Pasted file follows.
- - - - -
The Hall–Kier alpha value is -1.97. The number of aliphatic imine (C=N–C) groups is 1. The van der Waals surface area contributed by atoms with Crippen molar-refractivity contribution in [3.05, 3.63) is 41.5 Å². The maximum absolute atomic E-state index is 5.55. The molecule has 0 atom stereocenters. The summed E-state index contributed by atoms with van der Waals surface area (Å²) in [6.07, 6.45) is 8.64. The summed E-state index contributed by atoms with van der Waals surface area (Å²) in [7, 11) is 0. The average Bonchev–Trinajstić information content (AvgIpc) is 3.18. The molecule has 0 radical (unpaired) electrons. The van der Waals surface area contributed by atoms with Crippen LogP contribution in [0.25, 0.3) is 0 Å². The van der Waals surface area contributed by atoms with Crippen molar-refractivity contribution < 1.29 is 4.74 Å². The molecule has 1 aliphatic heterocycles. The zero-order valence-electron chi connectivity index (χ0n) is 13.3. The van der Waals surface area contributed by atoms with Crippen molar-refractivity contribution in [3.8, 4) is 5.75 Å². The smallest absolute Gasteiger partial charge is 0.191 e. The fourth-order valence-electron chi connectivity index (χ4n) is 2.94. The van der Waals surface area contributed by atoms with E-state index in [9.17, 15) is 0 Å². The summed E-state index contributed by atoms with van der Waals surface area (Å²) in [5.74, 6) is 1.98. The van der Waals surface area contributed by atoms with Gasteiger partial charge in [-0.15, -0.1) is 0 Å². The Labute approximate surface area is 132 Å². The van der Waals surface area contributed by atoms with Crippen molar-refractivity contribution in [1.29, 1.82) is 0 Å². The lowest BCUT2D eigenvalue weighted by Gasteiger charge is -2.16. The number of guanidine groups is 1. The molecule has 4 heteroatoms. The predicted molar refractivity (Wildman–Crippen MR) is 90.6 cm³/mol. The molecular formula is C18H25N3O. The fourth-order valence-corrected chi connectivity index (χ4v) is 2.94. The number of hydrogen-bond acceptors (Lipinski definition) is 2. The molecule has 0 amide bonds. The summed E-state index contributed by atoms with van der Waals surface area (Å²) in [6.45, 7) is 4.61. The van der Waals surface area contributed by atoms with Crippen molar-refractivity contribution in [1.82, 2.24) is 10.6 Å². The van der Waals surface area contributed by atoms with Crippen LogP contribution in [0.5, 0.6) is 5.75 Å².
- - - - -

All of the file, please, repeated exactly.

The Hall–Kier alpha value is -1.97. The number of aliphatic imine (C=N–C) groups is 1. The van der Waals surface area contributed by atoms with Crippen molar-refractivity contribution in [3.05, 3.63) is 41.5 Å². The maximum absolute atomic E-state index is 5.55. The molecule has 0 atom stereocenters. The summed E-state index contributed by atoms with van der Waals surface area (Å²) in [6.07, 6.45) is 8.64. The summed E-state index contributed by atoms with van der Waals surface area (Å²) in [7, 11) is 0. The average Bonchev–Trinajstić information content (AvgIpc) is 3.18. The molecule has 0 radical (unpaired) electrons. The van der Waals surface area contributed by atoms with Crippen LogP contribution in [0.25, 0.3) is 0 Å². The van der Waals surface area contributed by atoms with Crippen molar-refractivity contribution < 1.29 is 4.74 Å². The molecule has 1 aliphatic heterocycles. The zero-order valence-electron chi connectivity index (χ0n) is 13.3. The van der Waals surface area contributed by atoms with Crippen molar-refractivity contribution in [3.8, 4) is 5.75 Å². The smallest absolute Gasteiger partial charge is 0.191 e. The fourth-order valence-electron chi connectivity index (χ4n) is 2.94. The van der Waals surface area contributed by atoms with E-state index in [9.17, 15) is 0 Å². The summed E-state index contributed by atoms with van der Waals surface area (Å²) in [5.74, 6) is 1.98. The van der Waals surface area contributed by atoms with Gasteiger partial charge in [-0.15, -0.1) is 0 Å². The Labute approximate surface area is 132 Å². The van der Waals surface area contributed by atoms with Crippen molar-refractivity contribution in [1.29, 1.82) is 0 Å². The lowest BCUT2D eigenvalue weighted by Gasteiger charge is -2.16. The number of guanidine groups is 1. The molecule has 4 heteroatoms. The predicted molar refractivity (Wildman–Crippen MR) is 90.6 cm³/mol. The molecular formula is C18H25N3O. The fourth-order valence-corrected chi connectivity index (χ4v) is 2.94. The number of hydrogen-bond acceptors (Lipinski definition) is 2. The molecule has 0 amide bonds. The summed E-state index contributed by atoms with van der Waals surface area (Å²) in [6.45, 7) is 4.61. The van der Waals surface area contributed by atoms with Crippen molar-refractivity contribution in [1.82, 2.24) is 10.6 Å². The van der Waals surface area contributed by atoms with Crippen LogP contribution in [0.5, 0.6) is 5.75 Å².